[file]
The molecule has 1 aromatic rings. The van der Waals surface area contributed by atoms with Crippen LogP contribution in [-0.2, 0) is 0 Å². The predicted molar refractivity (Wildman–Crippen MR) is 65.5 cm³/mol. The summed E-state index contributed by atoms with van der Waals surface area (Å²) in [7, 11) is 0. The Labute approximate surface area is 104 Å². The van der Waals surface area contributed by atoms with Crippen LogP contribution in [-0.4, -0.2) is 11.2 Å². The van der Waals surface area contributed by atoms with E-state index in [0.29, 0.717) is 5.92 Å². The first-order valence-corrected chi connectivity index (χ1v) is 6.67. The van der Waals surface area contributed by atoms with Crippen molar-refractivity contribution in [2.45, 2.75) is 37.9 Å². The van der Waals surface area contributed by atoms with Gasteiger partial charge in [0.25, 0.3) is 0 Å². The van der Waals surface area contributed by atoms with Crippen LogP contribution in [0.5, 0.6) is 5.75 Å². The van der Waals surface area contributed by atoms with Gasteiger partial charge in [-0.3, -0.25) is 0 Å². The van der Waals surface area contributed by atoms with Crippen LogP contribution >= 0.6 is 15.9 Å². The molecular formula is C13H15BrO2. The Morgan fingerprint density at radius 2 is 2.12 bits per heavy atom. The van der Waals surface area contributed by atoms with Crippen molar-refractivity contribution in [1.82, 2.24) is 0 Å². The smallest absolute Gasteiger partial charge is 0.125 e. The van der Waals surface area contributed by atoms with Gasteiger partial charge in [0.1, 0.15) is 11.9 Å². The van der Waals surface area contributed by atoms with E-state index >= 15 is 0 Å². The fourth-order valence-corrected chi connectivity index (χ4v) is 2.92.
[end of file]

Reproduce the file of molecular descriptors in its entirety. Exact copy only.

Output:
The molecule has 1 aromatic rings. The van der Waals surface area contributed by atoms with Crippen LogP contribution in [-0.2, 0) is 0 Å². The predicted molar refractivity (Wildman–Crippen MR) is 65.5 cm³/mol. The summed E-state index contributed by atoms with van der Waals surface area (Å²) in [7, 11) is 0. The Labute approximate surface area is 104 Å². The van der Waals surface area contributed by atoms with Crippen LogP contribution in [-0.4, -0.2) is 11.2 Å². The van der Waals surface area contributed by atoms with E-state index in [0.29, 0.717) is 5.92 Å². The first-order valence-corrected chi connectivity index (χ1v) is 6.67. The van der Waals surface area contributed by atoms with Crippen molar-refractivity contribution in [2.45, 2.75) is 37.9 Å². The van der Waals surface area contributed by atoms with Gasteiger partial charge in [0.25, 0.3) is 0 Å². The van der Waals surface area contributed by atoms with Crippen LogP contribution in [0.5, 0.6) is 5.75 Å². The van der Waals surface area contributed by atoms with Gasteiger partial charge in [-0.3, -0.25) is 0 Å². The van der Waals surface area contributed by atoms with Crippen LogP contribution >= 0.6 is 15.9 Å². The molecular formula is C13H15BrO2. The Morgan fingerprint density at radius 2 is 2.12 bits per heavy atom. The van der Waals surface area contributed by atoms with Crippen molar-refractivity contribution in [1.82, 2.24) is 0 Å². The smallest absolute Gasteiger partial charge is 0.125 e. The van der Waals surface area contributed by atoms with Gasteiger partial charge in [0.1, 0.15) is 11.9 Å². The van der Waals surface area contributed by atoms with E-state index >= 15 is 0 Å². The fourth-order valence-corrected chi connectivity index (χ4v) is 2.92.